This DIY picture frame is not only a simple project but makes for a beautiful homemade piece of decor or thoughtful gift idea. Hundreds of readers have made them and you can, too, with a few basic materials!
Simple Picture Frames You Can Make
These DIY picture frames are one of my favorite weekend projects ever. They are easy to make and require few materials. They can be customized to whatever shape, size and color fits your decor – which makes them the perfect project!
Showcasing family photos is a sure-fire way to make any house feel like a home. We have had professional photos taken when all three of my boys were newborns, as well as for their first birthdays. I love framing them and hanging them all over the house.
When we moved into this house, I had the dilemma of having this really long stretch of wall behind our couch to decorate. I didn’t want one massive piece of art, but I did know that I wanted something simple, yet large enough to not look dinky on the wall.
After coming across some reclaimed wood frames on a very expensive website, I decided to try and make my own. And so this tutorial for homemade wooden picture frames was born!
Anytime you have an inspiration image and you are trying to figure out how to recreate it, start with the basics. For this photo frame, I knew I needed to have a wooden backing, then a matted area for the photograph to sit on, and finally a “frame” on top.
I toyed with the idea of using some sort of plastic or acrylic on top to replicate glass, but quickly realized it wasn’t the worth the effort. They look crisp and beautiful without it.
These may be cheap wood picture frames, but they look expensive and would make a lovely gift, too!
And they are so simple to make. They look like old weathered pallets but in fact they are basic white wood 1 x 3’s from the hardware store that have been stained to look all old and rustic.
The staining technique is simple – it’s just layers of dark stain with a gray stain on top. By varying the intensity of the different stains (the longer it’s on, the darker the stain ends up), you get a variety of color on the wood.
My whitewashed wood technique is also another method that would work well here if you would prefer a lighter look.
The frames have braces on the back where a simple sawtooth hanger is attached that allows them to hang from the wall.
The front of the picture frames is simply a large piece of black card stock, layered with a smaller piece of canvas/tan colored card stock and finally the photo with a cream photo mat on top.
They really add so much warmth to the living room. Plus, I love looking at pictures of my babies!
- 1 x 3’s cut to size (Lowes/Home Depot will do this for free if you don’t have a saw).
- Note: My frames are 22 inches long and 7 boards wide (just over 17 inches). I purchased 1 x 3 x 8’s and had them cut down into 4 equal pieces. So I got 4 boards from each 8 foot piece at round $4.50 for the entire 8 ft board.
- Smaller boards to brace the backs (whatever you can find that’s low profile. Get these cut to about 1.5 ft pieces)
- Wood Stain – I used Minwax Dark Walnut & Classic Gray (the small 8oz pots are under 5 bucks each)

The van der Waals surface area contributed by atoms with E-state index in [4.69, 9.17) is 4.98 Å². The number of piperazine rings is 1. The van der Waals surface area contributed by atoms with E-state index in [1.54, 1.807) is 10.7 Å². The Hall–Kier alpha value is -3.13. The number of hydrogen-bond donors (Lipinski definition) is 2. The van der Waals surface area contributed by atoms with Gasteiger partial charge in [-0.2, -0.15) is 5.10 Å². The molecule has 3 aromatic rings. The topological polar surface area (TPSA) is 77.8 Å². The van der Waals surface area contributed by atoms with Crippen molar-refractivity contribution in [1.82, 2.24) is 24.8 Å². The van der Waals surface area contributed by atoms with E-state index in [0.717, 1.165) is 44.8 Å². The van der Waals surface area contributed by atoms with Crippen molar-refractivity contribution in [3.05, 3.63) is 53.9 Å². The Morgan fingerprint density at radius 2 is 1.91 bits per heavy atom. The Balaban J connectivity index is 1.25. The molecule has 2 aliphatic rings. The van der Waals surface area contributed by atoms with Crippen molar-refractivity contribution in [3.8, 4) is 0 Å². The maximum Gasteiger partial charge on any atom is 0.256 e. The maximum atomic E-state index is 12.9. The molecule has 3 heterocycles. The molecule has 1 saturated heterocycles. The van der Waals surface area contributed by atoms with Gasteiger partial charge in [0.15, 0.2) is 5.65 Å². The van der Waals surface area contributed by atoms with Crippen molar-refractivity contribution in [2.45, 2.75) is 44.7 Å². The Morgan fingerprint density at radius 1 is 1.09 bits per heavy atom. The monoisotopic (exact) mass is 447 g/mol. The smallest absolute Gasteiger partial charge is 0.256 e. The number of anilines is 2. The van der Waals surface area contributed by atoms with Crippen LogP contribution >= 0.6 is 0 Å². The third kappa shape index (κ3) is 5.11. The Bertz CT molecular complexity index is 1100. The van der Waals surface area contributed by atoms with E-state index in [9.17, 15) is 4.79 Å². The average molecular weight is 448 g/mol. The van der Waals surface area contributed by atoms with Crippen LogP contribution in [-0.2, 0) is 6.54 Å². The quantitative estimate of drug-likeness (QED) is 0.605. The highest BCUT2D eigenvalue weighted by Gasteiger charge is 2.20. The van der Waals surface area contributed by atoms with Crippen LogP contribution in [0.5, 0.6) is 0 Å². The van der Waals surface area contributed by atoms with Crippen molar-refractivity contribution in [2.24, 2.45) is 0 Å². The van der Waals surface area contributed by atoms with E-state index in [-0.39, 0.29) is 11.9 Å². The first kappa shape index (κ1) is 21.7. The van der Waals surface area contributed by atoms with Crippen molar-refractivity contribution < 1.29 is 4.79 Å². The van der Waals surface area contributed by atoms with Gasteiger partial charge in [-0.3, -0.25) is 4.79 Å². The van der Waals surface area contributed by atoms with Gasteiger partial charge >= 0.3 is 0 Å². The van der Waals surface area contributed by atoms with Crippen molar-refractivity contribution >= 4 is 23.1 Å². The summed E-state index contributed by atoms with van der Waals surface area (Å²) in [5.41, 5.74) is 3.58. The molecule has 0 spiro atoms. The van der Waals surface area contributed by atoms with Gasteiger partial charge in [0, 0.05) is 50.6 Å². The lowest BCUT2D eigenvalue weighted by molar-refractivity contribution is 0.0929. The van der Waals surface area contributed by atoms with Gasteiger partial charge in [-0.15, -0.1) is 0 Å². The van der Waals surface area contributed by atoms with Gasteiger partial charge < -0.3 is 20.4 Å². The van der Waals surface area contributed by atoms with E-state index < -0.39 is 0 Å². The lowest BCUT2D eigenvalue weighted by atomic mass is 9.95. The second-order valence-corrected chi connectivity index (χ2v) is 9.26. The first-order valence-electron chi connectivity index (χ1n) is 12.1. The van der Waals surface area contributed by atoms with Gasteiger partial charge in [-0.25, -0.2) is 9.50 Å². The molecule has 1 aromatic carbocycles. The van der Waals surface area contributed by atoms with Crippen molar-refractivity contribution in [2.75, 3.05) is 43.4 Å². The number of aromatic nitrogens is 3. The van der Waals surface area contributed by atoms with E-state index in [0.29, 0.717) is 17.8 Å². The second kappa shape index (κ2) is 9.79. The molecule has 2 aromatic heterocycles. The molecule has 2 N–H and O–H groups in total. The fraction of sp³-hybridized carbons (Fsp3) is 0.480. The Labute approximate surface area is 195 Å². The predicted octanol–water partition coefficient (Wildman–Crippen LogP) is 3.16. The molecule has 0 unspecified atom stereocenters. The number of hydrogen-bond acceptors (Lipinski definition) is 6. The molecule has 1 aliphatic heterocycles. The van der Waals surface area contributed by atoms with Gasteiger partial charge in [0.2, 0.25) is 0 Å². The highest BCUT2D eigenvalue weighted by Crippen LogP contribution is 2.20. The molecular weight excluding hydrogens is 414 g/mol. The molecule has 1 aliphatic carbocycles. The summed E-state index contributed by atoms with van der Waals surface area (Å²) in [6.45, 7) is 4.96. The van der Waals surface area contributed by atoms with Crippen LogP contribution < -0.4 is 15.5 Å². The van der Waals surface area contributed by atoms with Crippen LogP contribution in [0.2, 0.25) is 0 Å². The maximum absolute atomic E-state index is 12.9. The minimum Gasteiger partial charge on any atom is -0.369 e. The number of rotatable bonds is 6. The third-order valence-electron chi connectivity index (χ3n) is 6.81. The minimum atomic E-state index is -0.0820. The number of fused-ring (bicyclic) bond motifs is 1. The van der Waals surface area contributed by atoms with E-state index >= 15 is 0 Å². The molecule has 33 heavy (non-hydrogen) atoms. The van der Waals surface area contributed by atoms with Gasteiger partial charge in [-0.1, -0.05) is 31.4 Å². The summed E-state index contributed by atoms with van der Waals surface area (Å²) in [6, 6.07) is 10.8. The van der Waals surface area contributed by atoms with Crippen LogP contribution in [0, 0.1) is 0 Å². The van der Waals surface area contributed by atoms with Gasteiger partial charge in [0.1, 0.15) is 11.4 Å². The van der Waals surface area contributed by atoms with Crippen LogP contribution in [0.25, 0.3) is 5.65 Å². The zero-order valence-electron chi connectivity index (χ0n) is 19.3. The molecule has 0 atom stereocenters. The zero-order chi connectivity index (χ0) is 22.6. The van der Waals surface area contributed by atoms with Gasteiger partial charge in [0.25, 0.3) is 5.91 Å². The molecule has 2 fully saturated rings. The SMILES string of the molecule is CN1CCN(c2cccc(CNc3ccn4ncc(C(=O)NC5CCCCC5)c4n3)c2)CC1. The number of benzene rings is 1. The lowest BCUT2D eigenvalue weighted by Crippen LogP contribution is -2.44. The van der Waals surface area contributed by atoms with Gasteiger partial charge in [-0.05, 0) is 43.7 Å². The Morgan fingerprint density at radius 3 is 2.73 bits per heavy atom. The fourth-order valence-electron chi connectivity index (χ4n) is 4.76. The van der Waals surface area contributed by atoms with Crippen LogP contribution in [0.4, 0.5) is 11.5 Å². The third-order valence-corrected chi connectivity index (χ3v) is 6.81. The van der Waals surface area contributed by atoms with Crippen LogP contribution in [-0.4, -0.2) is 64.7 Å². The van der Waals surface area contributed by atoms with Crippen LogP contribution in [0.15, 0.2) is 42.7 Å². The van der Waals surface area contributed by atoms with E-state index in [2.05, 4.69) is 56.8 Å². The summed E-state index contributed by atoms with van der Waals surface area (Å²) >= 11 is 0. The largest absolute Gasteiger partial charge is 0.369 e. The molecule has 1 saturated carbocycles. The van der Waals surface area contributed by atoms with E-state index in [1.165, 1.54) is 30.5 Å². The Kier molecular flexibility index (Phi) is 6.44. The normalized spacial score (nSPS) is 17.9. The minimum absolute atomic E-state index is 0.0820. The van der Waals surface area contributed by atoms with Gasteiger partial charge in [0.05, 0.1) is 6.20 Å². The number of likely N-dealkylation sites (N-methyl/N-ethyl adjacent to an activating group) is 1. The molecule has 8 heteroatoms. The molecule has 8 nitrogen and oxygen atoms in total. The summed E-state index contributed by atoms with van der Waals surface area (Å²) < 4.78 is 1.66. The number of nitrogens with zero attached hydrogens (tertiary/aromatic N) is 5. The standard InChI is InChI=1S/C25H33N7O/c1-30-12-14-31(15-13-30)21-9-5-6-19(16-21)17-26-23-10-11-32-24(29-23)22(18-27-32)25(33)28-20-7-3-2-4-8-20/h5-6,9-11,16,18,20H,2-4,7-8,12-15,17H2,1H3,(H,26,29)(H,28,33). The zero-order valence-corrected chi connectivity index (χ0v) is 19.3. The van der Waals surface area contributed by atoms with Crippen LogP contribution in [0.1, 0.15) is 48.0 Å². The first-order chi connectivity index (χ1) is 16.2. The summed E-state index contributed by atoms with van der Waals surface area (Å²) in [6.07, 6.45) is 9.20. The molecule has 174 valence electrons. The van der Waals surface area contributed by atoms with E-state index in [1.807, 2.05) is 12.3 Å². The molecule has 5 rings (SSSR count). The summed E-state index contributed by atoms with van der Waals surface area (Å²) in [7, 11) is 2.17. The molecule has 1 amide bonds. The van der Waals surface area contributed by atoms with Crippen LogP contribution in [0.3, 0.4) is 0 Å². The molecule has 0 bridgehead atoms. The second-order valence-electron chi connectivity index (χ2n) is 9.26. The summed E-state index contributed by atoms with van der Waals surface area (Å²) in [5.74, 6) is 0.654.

- Foam Brushes
- Wood Glue
- Elmer’s Glue
- 11 x 14 card stock, black (or a black mat if you can’t get large card stock)
- 8 x 11 cardstock burlap color
- 5 x 7 photo
- Removable glue dots
- Smaller mat for 5 x 7 photo (cream)
- Sanding paper/block
I’ve put together a video tutorial to help you… or you can just skip over it and read the directions below ;-)
DIY Picture Frame Video Tutorial
[adthrive-in-post-video-player video-id=”mlz6ANve” upload-date=”2017-12-06T00:00:00.000Z” name=”DIY Rustic Picture Frame Tutorial” description=”DIY Rustic Picture Frame Tutorial” player-type=”static”]Watch this updated video to see how I improved my method using the removable glue dots so that the photos can be changed out as needed.
Stain your wood. Start by putting a coat of Dark Walnut on all the boards except for a few. Immediately wipe it off 3/4 of them. Let it sit for 20 minutes on the remainder before wiping off. This will allow for a different depth of color on the boards.
Next, apply a coat of Classic Gray to all boards, including the ones that didn’t get Dark Walnut. Again, wipe it off a few, and leave it sit longer on others.
At this point, it’s all a matter of preference whether you want to add more gray stain or darken up some of the boards. It’s all about getting different colors on the wood. Play around with them!
If you want a really old look, you can also add some watered down white paint or liming wax. I did not do this but it does look good, too!
By the way, you’ll notice the ends of my pieces of wood are not stained. I wasn’t sure what length I wanted my frames to be…so I didn’t stain them as I knew I would be cutting them. I did stain them once I had decided on the length I was happy with.
Arrange your boards so that the colors vary. Flip 7 of them all over, laying them tightly together.
Using wood glue, place two braces on the backs. Weigh them down with something heavy so that the glue bonds correctly.
Once dry, attach the black card stock to the front, using Mod Podge or Elmer’s Glue. Again, place something down on it and let it dry.
On top of the black, glue down the piece of tan colored card stock (you may need to cut it to fit correctly). Put some removable glue dots on the back of your photo and press it into the center of the tan colored card stock. Finally, line the back of the cream mat, and press it down on top of the photo.
Note: It’s important to use the removable glue dots and not regular glue, or you won’t be able to remove the photo and the mat on top of it.
Lightly sand all the edges to give a slightly distressed look.
Finally, attach a sawtooth picture hanger to the back and hang it up!
That’s it. Really, they couldn’t be easier to make and look pretty impressive in my opinion. What do you think?